Japanese knotweed

However, it doesn’t stop here, back to the news story not only was treatment required but the court awarded the costs of an IBG which added £5,000 to the bill, no admittedly this seems a crazy cost but if it included a monitoring program and there was risk of re-infestation from up rail then certainly a £2,500 cost is realistic. Now calculating this would be nearly impossible but I’ve started with this number game now so let’s make some more assumptions. If we have 32,000km then 90% of this would be rural I expect, but 10% again would be urban and near the tracks. Interestingly it is these areas that are much more likely to have JK present. So let’s say there are properties near 3,200km of track, each property is in the region of 10m wide so that could be 320,000 properties. Insurance backed guarantees for these would cost £800,000,000.

So it’s simple really, NWR have to put a strategy in place to avoid being sued to treat 16,000,000 of knotweed and issue 320,000 insurance backed guarantees. They should do it straight away because the problem is only going to get worse. All they need is £864,000,000 to do it. Oh and 1 guy can probably only treat 100 sqm per day because of closures and such so if they employed 100 people to start tomorrow then it would only take 5 years, oh but then it’s probably a 5-year program so 10 years with an annual cost of £86,000,000.

Now these numbers are all essentially complete guesswork, but what it does do is show the position Network Rail are in and probably why they have to take the stance they do. I may be in the minority who has some sympathy for them, however, perhaps the stance over legalities is because of the impact this would have on the cost of maintaining the network and not just because they don’t care. In fact, in my experience its quite the opposite. A NWR representative has been present at every conference, workshop or symposium relating to Japanese knotweed but the honest answer is that it’s too far gone to be able to do anything than manage what is in front of you the best you can.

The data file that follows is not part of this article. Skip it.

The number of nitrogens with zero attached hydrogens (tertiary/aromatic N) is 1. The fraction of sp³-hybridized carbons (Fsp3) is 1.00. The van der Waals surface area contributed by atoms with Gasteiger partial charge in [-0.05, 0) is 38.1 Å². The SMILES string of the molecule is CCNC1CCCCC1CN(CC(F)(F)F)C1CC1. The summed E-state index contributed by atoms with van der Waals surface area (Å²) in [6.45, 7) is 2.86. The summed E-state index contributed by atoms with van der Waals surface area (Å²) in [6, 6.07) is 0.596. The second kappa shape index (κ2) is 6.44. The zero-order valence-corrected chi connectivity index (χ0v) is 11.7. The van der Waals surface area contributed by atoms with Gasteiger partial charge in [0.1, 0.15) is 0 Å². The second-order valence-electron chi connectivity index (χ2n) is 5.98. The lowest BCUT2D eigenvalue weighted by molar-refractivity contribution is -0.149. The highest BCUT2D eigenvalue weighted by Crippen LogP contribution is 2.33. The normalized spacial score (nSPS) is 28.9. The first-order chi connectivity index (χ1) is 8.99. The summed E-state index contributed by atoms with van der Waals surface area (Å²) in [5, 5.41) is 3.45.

I can’t see personally that increasing the exposure and costs of treatment with legal rulings is going to help the situation, however, I also do not in any way support a slackening of the law, all I ever seem to do is promote maybe a middle ground where landowners are expected to do something but that this is supported by mortgage lenders, developers, contractors and homeowners and just doesn’t turn into another mis-selling scandal. The day I get a text message or listen to talk sport and hear an advert for JK lawyers is the day I turn in my knapsack*

*NB I don’t have a knapsack, the reference to a knapsack was purely for effect.

25th January 2017